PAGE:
Author: Natalie Blitt
Genre: Young Adult, Contemporary Romance
Source: Epic Reads Impulse via Edelweiss
This full-length novel by debut author Natalie Blitt is a pitch-perfect blend of Stephanie Perkins and Miranda Kenneally that proves the age-old adage: opposites attract.Review by Nara
Seventeen-year-old Abby has only one goal for her summer: to make sure she is fluent in French—well, that, and to get as far away from baseball and her Cubs-obsessed family as possible. A summer of culture and language, with no sports in sight.
That turns out to be impossible, though, because her French partner is the exact kind of boy she was hoping to avoid. Eight weeks. 120 hours of class. 80 hours of conversation practice with someone who seems to wear baseball caps and jerseys every day.
But Zeke in French is a different person than Zeke in English. And Abby can’t help but fall for him, hard. As Abby begins to suspect that Zeke is hiding something, she has to decide if bridging the gap between who she is and who he is is worth the risk.
Epic Reads Impulse is a digital imprint with new releases each month.
Not going to lie, this book was fluffy romance central. Not that this was a bad thing. In fact, it was exactly what I was in the mood for.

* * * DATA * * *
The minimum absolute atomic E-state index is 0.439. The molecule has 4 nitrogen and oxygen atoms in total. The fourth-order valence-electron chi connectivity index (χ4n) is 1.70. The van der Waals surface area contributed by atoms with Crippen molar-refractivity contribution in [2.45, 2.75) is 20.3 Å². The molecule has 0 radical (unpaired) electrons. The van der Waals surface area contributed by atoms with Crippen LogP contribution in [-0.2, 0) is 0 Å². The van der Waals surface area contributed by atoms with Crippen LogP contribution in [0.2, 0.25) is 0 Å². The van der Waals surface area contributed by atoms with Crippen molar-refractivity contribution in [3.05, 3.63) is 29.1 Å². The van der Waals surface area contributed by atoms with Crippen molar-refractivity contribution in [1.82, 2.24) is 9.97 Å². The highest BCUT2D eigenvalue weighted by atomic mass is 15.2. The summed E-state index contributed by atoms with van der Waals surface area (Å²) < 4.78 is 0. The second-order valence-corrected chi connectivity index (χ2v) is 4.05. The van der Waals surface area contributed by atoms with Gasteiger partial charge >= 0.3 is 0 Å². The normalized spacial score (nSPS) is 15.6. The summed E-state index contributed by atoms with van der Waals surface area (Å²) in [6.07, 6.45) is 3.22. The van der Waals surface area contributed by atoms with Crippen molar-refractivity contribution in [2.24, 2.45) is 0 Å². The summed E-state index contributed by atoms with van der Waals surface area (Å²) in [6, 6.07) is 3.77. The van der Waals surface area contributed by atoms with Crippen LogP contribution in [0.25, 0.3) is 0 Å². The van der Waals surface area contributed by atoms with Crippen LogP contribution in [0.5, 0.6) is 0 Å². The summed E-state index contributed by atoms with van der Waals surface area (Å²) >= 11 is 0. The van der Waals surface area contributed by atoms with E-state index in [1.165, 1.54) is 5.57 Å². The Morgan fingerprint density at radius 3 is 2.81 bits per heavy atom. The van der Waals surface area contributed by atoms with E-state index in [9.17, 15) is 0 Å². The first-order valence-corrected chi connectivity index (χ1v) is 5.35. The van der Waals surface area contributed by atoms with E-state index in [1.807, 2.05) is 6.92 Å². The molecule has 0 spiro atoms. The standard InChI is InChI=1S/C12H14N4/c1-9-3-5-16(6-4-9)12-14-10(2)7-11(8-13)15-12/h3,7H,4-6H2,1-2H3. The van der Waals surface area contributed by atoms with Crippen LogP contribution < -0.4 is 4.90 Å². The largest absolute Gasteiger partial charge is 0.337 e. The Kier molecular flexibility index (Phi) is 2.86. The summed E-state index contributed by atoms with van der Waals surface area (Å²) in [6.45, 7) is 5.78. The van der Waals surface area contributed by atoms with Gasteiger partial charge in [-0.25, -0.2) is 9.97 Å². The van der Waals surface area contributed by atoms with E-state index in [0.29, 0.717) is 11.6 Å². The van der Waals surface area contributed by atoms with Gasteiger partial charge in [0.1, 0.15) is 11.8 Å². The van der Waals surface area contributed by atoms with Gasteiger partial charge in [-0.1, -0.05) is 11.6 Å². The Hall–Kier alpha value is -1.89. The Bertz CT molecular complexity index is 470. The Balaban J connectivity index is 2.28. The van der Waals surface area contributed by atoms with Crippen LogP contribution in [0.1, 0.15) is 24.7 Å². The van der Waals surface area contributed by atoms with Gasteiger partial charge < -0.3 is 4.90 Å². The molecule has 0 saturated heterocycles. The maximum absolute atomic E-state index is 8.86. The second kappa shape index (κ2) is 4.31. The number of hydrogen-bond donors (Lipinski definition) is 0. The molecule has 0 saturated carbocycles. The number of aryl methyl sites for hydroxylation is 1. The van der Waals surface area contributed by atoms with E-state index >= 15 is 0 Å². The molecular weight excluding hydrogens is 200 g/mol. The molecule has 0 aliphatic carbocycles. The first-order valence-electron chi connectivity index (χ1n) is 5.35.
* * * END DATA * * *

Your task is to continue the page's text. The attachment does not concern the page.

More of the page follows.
The main character Abby is actually initially quite annoying in how much she hates everything about baseball. I feel like it was a bit much to create her as a character who dislikes others just because they like the sport- it just made her really difficult to connect with and stopped me from shipping her with the love interest at times. At the start of the book, at least, it really felt like Abby and Zeke just wouldn't be suitable for each other considering her rabid hate of baseball.
As the book goes on though, you can see that there's great chemistry between Abby and Zeke, and despite her hate, I did find myself hoping that they'd end up together. Zeke was often a bit difficult to understand, but that was only because he was hiding certain secrets, which you find out later in the book.
While the book is mostly centred around the romance, it also does touch on other issues such as anxiety. Abby's roommate Alice struggles with quite severe anxiety, and Abby often tries to help her to deal with it. The development of the two's friendship is quite fantastic, and I sometimes found myself liking this subplot more than the romance.
Overall, I'd recommended this book to fans of fluffy contemporaries that touch on some more serious issues.
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